Rounding Cape Bowling Green, after about six hours sailing, the wind and swell were at a much better angle and we scooted along under sail averaging six knots - sometimes seven!
Our intention was to drop anchor around the tip of Cape Cleveland, another four hours from Bowling Green but only a couple of hours sail out of Townsville.
However we hadn't factored in the bullet winds coming off the mountains at this headland. While trying to find an anchorage in the very shallow water, the bullets were hitting us at 20 knots and more.
As it was just a little after 3pm and Townsville was in sight, we unfurled the head sail again and scooted across Cleveland Bay to the Duck Pond, behind the rockwall of Townsville harbour, and spent a wonderfully peaceful night.
The Red Baron seaplane takes off for a joyride from the Duck Pond outside Townsville.

It was great to come back into the marina yesterday and be greeted by so many people we've become friends with over the past few years.
Needless to say, we didn't do much else than that for the whole day!

Wednesday, 3 July 2013

Heading north

After enjoying a final Airlie market and catching up with some Rochy people on Saturday morning, we sailed off to one of our favourite spots, Double Bay.
While we are out of all communication (save for those freaky little atmospheric conditions at sunrise and sunset providing a glimpse of the weather on the internet), Double Bay is well protected from winds and swell, and teases you with its fish life. Not to mention the beauty of a quiet little bay surrounded by mountains.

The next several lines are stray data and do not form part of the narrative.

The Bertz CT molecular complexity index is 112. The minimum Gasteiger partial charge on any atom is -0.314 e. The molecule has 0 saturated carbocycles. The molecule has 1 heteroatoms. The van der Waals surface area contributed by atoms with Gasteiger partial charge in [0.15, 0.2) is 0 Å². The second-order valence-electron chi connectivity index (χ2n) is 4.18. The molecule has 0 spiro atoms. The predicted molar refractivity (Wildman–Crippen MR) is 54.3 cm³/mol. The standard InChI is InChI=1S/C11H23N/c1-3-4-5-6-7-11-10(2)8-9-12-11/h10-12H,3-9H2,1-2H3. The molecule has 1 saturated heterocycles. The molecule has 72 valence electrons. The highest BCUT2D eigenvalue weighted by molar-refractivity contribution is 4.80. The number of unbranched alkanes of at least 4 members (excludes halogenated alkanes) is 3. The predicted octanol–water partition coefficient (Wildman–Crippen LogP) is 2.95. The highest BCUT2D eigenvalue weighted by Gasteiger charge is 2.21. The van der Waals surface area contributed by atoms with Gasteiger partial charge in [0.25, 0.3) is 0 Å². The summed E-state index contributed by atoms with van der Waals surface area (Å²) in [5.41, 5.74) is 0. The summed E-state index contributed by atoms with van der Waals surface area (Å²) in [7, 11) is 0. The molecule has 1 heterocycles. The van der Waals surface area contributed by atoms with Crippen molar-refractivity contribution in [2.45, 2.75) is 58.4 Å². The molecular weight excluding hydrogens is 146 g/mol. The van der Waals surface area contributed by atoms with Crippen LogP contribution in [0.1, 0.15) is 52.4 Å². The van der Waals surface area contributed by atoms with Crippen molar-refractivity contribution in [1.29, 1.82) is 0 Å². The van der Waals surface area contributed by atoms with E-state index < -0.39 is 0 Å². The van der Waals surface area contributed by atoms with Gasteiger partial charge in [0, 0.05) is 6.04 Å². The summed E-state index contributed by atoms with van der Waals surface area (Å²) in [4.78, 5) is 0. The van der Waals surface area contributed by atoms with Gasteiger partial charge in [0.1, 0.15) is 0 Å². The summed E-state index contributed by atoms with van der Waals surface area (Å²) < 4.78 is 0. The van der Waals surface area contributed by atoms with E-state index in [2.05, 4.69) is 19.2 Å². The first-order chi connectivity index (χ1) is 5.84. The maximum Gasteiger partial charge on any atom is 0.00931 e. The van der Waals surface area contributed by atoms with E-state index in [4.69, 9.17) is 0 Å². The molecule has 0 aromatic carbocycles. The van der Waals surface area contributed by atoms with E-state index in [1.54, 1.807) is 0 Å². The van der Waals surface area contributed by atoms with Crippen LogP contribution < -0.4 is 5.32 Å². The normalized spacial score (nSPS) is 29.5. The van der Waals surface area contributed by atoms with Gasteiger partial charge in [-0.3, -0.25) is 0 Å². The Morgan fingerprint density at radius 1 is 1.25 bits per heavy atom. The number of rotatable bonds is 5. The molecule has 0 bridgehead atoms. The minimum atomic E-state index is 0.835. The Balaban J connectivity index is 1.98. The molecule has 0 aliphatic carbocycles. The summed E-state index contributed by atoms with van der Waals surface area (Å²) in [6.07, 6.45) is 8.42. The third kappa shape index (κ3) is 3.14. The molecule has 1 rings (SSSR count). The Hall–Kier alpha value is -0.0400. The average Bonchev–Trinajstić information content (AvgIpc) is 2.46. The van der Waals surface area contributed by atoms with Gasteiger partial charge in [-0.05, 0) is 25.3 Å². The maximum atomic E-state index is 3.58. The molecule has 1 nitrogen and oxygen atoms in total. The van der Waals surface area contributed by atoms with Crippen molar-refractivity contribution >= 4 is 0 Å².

One was released and one was dinner.
Yesterday we decided forecast conditions for the next few days looked pretty good for our trip up to Townsville so off we set.
Beautiful Olden Island - burnt off by Marine Parks. This tiny island is rock and grass so you'd have to wonder why it needed burning. 

(Unburnt as yet) Grassy Island, just outside Double Bay
Despite a Bureau forecast of 15 to 20 knots increasing to 25 in the afternoon, the wind barely got to 10 knots and the sea was like glass.
With our new, downloaded diagrams on sail trim and reefing, we (finally) made some sense of the best shapes for the main and head sail and twitched some extra knots. Yay! The conditions were perfect for us to play around with the sails and so today, when we set off from Bowen, with a land breeze of 10 knots we were able to set the sails early and effectively. Of course it helped having a ebbing tide and the swell going our way.
We have now dropped anchor at Cape Upstart which puts us one (long) day out of Townsville, though we may pull up just south tomorrow night at Cape Cleveland, depending on conditions.
Today's trip included three pods of whales, well off in the distance but their mighty breaches and splashes could be seen for miles.